The crystallized ring 26 has two functions. First of all, because the crystallized ring is denser and the glass temperature has increased, for all practical purposes no distortion occurs in the crystallized ring 26 through its engagement with the relatively hot mold surface. Incidentially, depending upon the molding operation, the mold 24 may be provided with suitable heater means which are schematically illustrated and identified by the numeral 38. Further, it will be seen that the crystallized ring 26 provides a positive line of demarcation between the unoriented upper part of the resultant container 32 and the oriented portion. Since this line of demarcation lies substantially in a plane normal to the axis of the preform and resultant container, there is no distortion of the neck portion 12 relative to the remainder of the container. That is, the axis of the neck portion 12 remains the same as the axis of the remainder of the container so that there is no tilting or cocking of the neck portion 12 relative to the body of the container and perpendicularity is maintained.
Further, by maintaining positively the nonoriented area, there is provided rapid orientation transition at a controlled location. In addition, by restricting the crystallization to the ring 26, there is no overheating of the neck portion or finish 12 which will alter critical thread dimensions.
Reference is now made to FIG. 5 wherein there is illustrated a modified way of solving the perpendicularity problem. As opposed to providing the preform with a crystallized ring immediately below the flange 16, advantageous results have been obtained by providing the exterior of the preform immediately below the flange 16 with an annular notch or groove 40. It will be seen that the annular notch 40 first of all provides a weakening ring so that instead of the cylindrical part of the preform immediately below the flange 16 being stronger than the adjacent portion of the preform, it is weaker. Thus during the blow molding of the preform 10 into the container, there will be a slight elongation of the unoriented part defined by the notch 40 thereby providing a clear line of demarcation between the unoriented part of the container and the biaxially oriented part. This permits the neck portion 12 to remain square with respect to the remainder of the container.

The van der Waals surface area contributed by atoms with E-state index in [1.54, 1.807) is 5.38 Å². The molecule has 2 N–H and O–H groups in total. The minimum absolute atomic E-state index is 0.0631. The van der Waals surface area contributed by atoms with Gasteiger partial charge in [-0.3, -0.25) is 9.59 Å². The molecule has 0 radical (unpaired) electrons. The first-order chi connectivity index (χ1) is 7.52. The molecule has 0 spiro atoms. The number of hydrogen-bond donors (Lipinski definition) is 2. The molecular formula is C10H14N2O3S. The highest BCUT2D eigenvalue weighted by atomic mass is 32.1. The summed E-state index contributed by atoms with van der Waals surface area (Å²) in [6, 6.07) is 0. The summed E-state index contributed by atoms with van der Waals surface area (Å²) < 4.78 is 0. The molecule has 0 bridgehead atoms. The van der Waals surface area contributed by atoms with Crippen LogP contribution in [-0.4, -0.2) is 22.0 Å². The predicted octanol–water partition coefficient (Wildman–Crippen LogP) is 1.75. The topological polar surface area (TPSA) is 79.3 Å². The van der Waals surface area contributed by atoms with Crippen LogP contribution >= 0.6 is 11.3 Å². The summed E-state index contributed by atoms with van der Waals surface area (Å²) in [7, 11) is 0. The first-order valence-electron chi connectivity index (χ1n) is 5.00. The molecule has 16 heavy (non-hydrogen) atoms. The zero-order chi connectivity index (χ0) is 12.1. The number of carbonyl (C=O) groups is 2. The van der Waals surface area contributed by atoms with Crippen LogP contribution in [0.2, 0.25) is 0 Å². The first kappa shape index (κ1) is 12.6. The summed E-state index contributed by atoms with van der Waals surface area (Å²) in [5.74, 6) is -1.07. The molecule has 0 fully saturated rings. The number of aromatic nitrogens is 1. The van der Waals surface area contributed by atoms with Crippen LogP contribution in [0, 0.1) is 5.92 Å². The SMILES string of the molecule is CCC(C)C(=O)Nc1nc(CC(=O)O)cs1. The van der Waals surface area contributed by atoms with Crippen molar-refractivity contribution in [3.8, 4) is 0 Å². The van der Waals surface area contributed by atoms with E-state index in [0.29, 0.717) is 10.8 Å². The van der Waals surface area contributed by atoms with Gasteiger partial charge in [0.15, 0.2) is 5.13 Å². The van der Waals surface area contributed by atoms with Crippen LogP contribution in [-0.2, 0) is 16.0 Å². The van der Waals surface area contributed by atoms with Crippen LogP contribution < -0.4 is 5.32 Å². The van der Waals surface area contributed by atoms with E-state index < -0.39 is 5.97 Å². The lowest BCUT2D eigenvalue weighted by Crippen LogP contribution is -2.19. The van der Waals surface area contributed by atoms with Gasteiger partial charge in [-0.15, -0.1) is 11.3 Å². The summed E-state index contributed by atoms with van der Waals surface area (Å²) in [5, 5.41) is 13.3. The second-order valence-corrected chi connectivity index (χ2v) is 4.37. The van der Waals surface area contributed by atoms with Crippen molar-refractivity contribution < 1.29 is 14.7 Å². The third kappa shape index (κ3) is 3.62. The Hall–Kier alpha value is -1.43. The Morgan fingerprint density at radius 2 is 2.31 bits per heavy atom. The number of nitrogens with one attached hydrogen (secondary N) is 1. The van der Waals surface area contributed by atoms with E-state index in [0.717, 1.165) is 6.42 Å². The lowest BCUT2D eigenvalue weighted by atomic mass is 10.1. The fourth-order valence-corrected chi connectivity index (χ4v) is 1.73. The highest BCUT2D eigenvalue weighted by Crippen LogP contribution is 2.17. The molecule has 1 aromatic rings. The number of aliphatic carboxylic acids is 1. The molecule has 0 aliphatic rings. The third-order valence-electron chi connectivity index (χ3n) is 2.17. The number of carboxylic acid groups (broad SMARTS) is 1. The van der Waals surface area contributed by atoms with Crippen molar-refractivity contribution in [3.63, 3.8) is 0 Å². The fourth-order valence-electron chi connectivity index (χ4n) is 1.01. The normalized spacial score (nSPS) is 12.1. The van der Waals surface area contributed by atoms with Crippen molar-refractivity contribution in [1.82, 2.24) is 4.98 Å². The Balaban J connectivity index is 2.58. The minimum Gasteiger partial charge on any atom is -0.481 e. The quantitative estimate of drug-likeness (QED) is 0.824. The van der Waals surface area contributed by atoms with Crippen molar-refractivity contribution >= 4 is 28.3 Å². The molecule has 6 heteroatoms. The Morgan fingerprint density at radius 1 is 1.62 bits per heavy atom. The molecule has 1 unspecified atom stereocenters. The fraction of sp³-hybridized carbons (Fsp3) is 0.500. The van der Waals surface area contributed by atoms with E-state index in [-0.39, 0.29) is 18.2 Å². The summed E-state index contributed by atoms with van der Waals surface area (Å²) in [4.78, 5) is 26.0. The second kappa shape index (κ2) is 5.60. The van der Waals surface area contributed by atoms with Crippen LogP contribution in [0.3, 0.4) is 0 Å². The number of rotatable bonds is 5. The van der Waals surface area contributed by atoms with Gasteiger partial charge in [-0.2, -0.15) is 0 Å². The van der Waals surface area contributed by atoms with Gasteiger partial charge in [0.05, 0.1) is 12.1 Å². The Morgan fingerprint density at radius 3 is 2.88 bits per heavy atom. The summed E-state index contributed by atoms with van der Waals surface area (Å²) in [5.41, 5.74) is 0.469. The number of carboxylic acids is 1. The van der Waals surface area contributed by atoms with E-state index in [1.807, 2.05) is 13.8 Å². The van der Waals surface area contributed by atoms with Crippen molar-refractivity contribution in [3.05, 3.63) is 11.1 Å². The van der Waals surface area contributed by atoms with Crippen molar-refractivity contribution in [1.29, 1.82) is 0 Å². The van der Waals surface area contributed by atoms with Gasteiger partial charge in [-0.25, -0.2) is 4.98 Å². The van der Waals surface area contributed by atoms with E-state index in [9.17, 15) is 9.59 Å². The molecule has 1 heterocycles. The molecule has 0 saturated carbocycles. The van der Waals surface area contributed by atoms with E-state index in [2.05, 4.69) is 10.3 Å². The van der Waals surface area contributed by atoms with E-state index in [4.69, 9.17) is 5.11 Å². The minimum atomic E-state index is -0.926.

Although only two preferred embodiments of the invention have been specifically illustrated and described, it is to be understood that further variations may be made in the invention without departing from the spirit and scope of the invention as defined by the appended claims. For example, improved results may be obtained if the crystallized annular ring below the capping ring is used in conjunction with the orientation demarcation groove.
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|U.S. Classification||215/42, 264/521, 264/346, 428/542.8, 264/535, 264/532, 264/458, 428/35.7, 264/235, 264/908|
|International Classification||B29C71/02, B65D1/02, B29C49/64, B29C49/06, B29C49/00|
|Cooperative Classification||B29B2911/14331, B29B2911/14337, Y10T428/1352, Y10S264/908, B29B2911/1402, B29C49/06, B29B2911/14326, B29B2911/14113, B65D1/023, B29B2911/14033, B29B2911/14073, B29K2995/0041, B29K2995/004, B29B2911/14333, B29C71/02, B29K2995/0043, B29C49/6445, B29B2911/1404, B29C49/0073|
|European Classification||B65D1/02D1, B29C49/64B4B, B29C71/02, B29C49/00G|
|Sep 16, 1988||AS||Assignment|
Owner name: CONTINENTAL PET TECHNOLOGIES, INC., 800 CONNECTICU
Free format text: ASSIGNMENT OF ASSIGNORS INTEREST.;ASSIGNORS:COLLETTE, WAYNE N.;KRISHNAKUMAR, SUPPAYAN M.;REEL/FRAME:004953/0586
Effective date: 19880906
|May 14, 1993||FPAY||Fee payment|
Year of fee payment: 4
|May 16, 1997||FPAY||Fee payment|
Year of fee payment: 8
|Jun 4, 2001||FPAY||Fee payment|
Year of fee payment: 12
|Jan 6, 2005||AS||Assignment|
Owner name: DEUTSCHE BANK AG CAYMAN ISLANDS BRANCH AS SECOND-L
Free format text: GRANT OF SECURITY INTEREST;ASSIGNOR:GRAHAM PACKAGING COMPANY, L.P.;REEL/FRAME:015552/0299
Effective date: 20041007
Owner name: DEUTSCHE BANK AG CAYMAN ISLANDS BRANCH, NEW JERSEY
Free format text: GRANT OF SECURITY INTEREST;ASSIGNOR:GRAHAM PACKAGING COMPANY, L.P.;REEL/FRAME:015980/0213
Effective date: 20041007
|Jul 10, 2006||AS||Assignment|
Owner name: GRAHAM PACKAGING PET TECHNOLOGIES INC., PENNSYLVAN
Free format text: CHANGE OF NAME;ASSIGNOR:CONTINENTAL PET TECHNOLOGIES, INC.;REEL/FRAME:018047/0970
Effective date: 20041012
|Apr 10, 2007||AS||Assignment|
Owner name: GRAHAM PACKAGING COMPANY, L.P., PENNSYLVANIA
Free format text: PATENT RELEASE;ASSIGNOR:DEUTSCHE BANK AG, CAYMAN ISLANDS BRANCH, AS COLLATERAL AGENT;REEL/FRAME:019140/0509
Effective date: 20070330
|Sep 8, 2011||AS||Assignment|
Owner name: GRAHAM PACKAGING COMPANY, L.P., PENNSYLVANIA
Free format text: RELEASE OF SECURITY INTERESTS;ASSIGNOR:DEUTSCHE BANK AG, GAYMAN ISLANDS BRANCH, AS COLLATERAL AGENT;REEL/FRAME:027011/0572
Effective date: 20110908